Pussy Riot: Music can change the world

Pussy Riot by Igor Mukhin via wikipedia

Pussy Riot have been found guilty, and the world has changed. It’s a cause that has united Gorbachev and Madonna, Paul McCartney and the German Parliament. I can’t think, within my lifetime, of any situation in which a music act has affected the political landscape so profoundly. 

The Russian feminist punk rock collective were arrested for “hooliganism” after performing a protest song in a cathedral. Were it a simple act of nuisance, in any “civilised” country they’d have received, at most, a nominal fine. In Putin’s Russia, these young women – two of them mothers – face several years in jail. Their crime? To protest against the insidious role the Russian Orthodox Church plays in supporting Putin’s increasingly dictatorial government.

From the start, it has been a show trial, and today’s “guilty” verdict was sadly inevitable. For one brief, happy moment, Putin was faced with a choice: if he had taken Gorbachev’s advice, he would have listened to the voice of Russia, and heard the wave of anger against his corrupt regime. He could have gracefully bowed out, and been remembered as a great leader rather than a tyrant, but he did not listen. A single protest sparked the Arab Spring, and it’s possible that this one act of defiance could shape the future of Russia.

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St. Maria, Virgin, Drive away Putin
Drive away! Drive away Putin!
(end chorus)

Black robe, golden epaulettes
All parishioners are crawling and bowing
The ghost of freedom is in heaven
Gay pride sent to Siberia in chains

The head of the KGB is their chief saint
Leads protesters to prison under escort
In order not to offend the Holy
Women have to give birth and to love

Holy s***, s***, Lord’s s***!
Holy s***, s***, Lord’s s***!

(Chorus)
St. Maria, Virgin, become a feminist
Become a feminist, Become a feminist
(end chorus)

Church praises the rotten dictators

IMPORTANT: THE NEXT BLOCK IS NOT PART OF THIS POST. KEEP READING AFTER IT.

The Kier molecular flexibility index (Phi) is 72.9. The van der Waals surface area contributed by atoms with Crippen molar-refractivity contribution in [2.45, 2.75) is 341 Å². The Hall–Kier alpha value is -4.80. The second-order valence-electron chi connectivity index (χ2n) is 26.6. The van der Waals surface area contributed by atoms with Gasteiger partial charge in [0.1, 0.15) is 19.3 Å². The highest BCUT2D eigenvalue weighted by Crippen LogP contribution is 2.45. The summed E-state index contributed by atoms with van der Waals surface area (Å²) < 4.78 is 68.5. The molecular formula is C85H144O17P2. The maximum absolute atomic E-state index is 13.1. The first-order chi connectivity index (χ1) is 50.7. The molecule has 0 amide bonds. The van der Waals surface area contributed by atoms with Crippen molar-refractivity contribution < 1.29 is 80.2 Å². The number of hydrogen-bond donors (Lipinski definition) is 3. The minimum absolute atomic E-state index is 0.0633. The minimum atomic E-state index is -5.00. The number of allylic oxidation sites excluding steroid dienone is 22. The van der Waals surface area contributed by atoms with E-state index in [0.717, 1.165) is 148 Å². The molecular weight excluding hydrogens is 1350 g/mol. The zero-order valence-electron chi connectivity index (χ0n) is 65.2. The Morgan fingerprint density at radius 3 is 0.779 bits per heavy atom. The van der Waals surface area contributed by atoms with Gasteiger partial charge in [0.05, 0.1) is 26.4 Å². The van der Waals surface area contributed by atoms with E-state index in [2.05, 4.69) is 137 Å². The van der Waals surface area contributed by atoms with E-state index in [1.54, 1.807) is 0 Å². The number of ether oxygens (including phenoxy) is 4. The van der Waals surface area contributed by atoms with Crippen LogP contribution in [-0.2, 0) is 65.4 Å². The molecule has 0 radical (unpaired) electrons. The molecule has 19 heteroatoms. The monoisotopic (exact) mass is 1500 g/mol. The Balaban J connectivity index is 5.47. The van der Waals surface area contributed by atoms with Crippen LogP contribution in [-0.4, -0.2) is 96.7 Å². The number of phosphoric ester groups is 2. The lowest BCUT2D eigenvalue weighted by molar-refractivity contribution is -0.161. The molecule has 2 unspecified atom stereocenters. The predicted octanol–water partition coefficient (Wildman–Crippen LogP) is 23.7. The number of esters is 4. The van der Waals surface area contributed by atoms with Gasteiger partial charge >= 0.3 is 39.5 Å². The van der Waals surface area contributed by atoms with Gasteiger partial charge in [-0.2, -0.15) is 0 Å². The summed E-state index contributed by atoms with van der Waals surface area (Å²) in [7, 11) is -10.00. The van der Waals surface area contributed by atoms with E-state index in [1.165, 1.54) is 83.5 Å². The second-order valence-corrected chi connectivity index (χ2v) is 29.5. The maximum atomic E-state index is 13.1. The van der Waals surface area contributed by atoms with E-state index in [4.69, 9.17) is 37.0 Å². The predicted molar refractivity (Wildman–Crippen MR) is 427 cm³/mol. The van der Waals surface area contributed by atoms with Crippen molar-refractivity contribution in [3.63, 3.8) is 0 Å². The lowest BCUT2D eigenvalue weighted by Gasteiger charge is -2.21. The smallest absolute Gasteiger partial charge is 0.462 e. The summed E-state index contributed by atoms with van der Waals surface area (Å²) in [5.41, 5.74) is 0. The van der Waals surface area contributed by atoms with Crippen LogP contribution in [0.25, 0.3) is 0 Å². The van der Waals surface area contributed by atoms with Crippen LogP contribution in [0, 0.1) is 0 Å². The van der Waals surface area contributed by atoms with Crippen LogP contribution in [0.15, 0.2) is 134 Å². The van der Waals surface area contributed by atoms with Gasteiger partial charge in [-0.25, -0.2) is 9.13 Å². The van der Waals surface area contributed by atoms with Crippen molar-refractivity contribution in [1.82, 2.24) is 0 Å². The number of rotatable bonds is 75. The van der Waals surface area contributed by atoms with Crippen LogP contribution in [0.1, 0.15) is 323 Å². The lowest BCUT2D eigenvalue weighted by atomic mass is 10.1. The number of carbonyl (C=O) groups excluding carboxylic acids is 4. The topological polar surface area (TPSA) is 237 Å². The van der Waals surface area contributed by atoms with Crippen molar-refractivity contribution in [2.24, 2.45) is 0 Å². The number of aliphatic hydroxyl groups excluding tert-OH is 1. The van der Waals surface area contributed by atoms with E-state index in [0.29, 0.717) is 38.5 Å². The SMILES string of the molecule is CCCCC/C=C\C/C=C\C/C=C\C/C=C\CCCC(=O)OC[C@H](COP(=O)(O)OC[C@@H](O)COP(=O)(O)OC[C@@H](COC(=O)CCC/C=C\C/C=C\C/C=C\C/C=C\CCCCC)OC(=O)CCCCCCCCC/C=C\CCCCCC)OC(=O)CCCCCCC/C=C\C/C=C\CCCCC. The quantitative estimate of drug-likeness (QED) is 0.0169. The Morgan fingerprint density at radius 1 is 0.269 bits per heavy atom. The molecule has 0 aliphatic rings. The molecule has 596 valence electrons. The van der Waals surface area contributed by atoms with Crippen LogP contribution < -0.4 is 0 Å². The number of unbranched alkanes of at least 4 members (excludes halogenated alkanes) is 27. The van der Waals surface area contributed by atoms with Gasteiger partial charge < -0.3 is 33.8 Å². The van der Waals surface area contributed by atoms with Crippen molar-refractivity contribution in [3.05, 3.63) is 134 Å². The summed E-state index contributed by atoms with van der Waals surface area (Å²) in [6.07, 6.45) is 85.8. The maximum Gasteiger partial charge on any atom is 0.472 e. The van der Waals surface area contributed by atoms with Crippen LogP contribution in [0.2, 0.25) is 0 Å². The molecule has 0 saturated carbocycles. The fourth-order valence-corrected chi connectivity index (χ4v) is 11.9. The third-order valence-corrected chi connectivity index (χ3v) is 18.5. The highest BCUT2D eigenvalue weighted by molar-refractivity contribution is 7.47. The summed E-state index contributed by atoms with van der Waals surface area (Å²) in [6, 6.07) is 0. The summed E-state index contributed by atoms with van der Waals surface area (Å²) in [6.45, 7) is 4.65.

The cross-bearer procession of black limousines
In school you are going to meet with a teacher-preacher
Go to class – bring him money!

Patriarch Gundyaev believes in Putin
Bitch, you better believed in God
Belt of the Virgin is no substitute for mass-meetings
In protest of our Ever-Virgin Mary!

(Chorus)
St. Maria, Virgin, Drive away Putin
Drive away! Drive away Putin!
(end chorus)

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It’s as crassly reductive to say this is about any one cause or issue  – like saying Mohammed Bouazizi’s self-immolation was about having his gear stolen – as it would be for me to speculate what will happen next. Chances are, absolutely nothing will happen, and the status quo will be as miserably upheld as it was in China post-Tiannemen Square. But we’ll know. The eyes of the world are fixed on Russia, now, and the glossy PR surrounding its leader is shattered.

Former world chess champion Garry Kasparov has been arrested outside the court-house – he was simply there as a spectator – but again, it’s not something that happened in the dark. There were witnesses, photos, and the global glare of outrage. In Putinist Russia, world watches you.

All we can do is sit back now and wait for the drama to unfold, but it’s impossible not to be moved by this. Today, a band has changed the world.

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:edit: This, on the Guardian’s website, is interesting:

In a previous reader call out asking who is allowed to lead prayers in Russian cathedral we’ve received this from Kevin Maurice Alton Honeywell:

I was made a Reader in a parish in England of the Russian Orthodox Patriarchal Church in 2003 but following the Bishop who “tonsured” me I left that Church three years later for another Orthodox Jurisdiction.

I am not aware of any canonical rule which says that only clergy may lead prayers in an Orthodox Church. Public prayers may be led by anyone who has a blessing from the bishop or priest in charge of the church. Lay people can of course pray privately in a church in whatever way they wish, and are not required to follow the texts of official prayer books.

As far as I can make out from the youtube videos of the Pussy Riot “event”, these were lay people praying in a rather unusual way, but they said nothing disrespectful against God, Christ, or the Virgin Mary, even though they used some coarse and rather vulgar words.

The girls did not go behind the Screen which is reserved for the clergy and servers.

Musical instruments are not used in Orthodox worship. I am puzzled as to why these women were allowed to bring their guitars and equipment into the Church.

I did not particularly like what these women did, but they did not interrupt any service, damaged nothing, and assaulted no-one. I feel no sense of offence at their behaviour, and they have apologised for any offence they did cause, and that really should be the end of the matter. In that I am at radical variance with the views of the Moscow Patriarchate which has been demanding severe punishment. That is an abomination.

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RT @PennyRed: So, #pussyriot get 4 years for staging a protest in a church. Wasn’t Jesus supposed to have done that once? Bloody hooligan.

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:edit edit: The BBC reckons Putin will actually capitalise on international condemnation to enlist the support of Russians who distrust the West.

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